Deacon Robert Glosson began his journey 97 years ago on Sunday, Nov. 11, 1923 to the late Tommy Glosson and Della Cobb. He gained his wings on Sunday, January 24, 2021 at 8:30 a.m. to join his late wife Frankie, son Anthony, two brothers: Wesley and Amos, and sister Willie Smith.
Deacon Glosson lived in Morgan County his entire life. On Nov. 25,1957 he married Frankie Pierce, with this union he was blessed with seven children: Anthony (deceased), Jackie (Lillian), Constance (Richard- deceased) Brazel, Robert Frank (Marie), Danny (Allison), Ricky, and Katherine (Robert) Bailey.
Deacon Glosson grew up in a time where black men were not expected to be successful, still he kept his faith and was determined to accomplish what multiple people told him he could not. In spite of having no form of education and not being able to read or write, he lived by his motto, “The Best Is Yet to Come.” e H He never allowed man to guide him, instead he put his trust in God and worked hard to achieve what most thought was impossible. Deacon Robert Glosson became the first black man in Morgan County to own a dairy.
Deacon Glosson also leaves to cherish his memories; a devoted sister Maude Banks, 15 grandchildren, 31 great grandchildren, two sisters -in -law Charlie Mae Rivers and Mary Ann Lawrence. Devoted nieces: Deloris McCoy, Emma Carter, Melissa Clark, Teresa Smith, and Carla Smith; a host of nieces and nephews, relatives, and friends.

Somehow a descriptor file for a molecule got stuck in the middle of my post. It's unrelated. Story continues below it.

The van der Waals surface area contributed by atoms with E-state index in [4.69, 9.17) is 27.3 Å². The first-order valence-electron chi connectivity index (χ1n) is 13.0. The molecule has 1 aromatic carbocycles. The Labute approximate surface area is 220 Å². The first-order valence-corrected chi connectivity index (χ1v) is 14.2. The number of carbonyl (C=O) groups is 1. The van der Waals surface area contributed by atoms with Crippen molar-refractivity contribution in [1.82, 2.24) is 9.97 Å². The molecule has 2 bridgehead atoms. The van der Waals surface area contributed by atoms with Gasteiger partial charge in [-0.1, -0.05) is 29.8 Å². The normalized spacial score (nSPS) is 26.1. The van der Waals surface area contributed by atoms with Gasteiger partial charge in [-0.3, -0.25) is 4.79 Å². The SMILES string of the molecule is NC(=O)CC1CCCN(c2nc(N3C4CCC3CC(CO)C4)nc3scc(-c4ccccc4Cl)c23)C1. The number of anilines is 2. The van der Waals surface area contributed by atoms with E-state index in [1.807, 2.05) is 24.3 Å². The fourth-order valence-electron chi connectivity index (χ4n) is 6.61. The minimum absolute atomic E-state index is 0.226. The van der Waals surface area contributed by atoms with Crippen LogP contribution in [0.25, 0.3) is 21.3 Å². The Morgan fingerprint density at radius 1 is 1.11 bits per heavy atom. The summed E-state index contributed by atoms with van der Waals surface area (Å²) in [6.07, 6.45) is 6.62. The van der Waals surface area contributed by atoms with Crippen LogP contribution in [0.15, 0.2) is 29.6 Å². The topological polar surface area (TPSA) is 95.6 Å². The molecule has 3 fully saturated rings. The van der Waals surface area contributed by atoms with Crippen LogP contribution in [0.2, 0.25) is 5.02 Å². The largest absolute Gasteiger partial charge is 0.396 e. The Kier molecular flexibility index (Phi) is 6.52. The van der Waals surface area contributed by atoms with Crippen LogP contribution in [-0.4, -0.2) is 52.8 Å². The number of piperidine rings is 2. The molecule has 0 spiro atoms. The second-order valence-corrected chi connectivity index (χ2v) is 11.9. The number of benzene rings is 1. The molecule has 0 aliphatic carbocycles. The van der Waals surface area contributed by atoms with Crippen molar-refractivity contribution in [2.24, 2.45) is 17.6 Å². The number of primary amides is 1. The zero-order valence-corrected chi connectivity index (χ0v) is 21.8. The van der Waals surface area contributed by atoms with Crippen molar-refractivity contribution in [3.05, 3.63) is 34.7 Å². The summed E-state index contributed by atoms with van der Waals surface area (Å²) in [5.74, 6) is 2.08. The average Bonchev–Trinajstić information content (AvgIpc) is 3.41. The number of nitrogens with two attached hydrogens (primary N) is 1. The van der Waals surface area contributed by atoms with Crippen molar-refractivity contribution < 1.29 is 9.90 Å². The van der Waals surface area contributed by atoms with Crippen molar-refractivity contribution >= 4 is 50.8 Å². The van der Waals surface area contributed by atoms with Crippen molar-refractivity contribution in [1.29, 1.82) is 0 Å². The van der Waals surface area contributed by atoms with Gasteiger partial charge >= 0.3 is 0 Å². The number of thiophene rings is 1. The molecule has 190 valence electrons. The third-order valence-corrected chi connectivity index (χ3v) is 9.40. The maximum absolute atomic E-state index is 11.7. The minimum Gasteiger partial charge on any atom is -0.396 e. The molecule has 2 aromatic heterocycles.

Taking a step back to briefly look at Deacon Glosson’s life, we depict him as a godly person filled with wisdom who always showed unconditional love because he believed that “Everybody was somebody.” He was a hardworking dedicated family man. He was a man who was blessed and respected by those who knew him. He served as a deacon of Flat Rock Baptist Church for more than 70 years, holding the position for Chairman of the Deacon Board for many years. He enjoyed planting vegetables and working in his garden and was known for his many quotes that he lived by.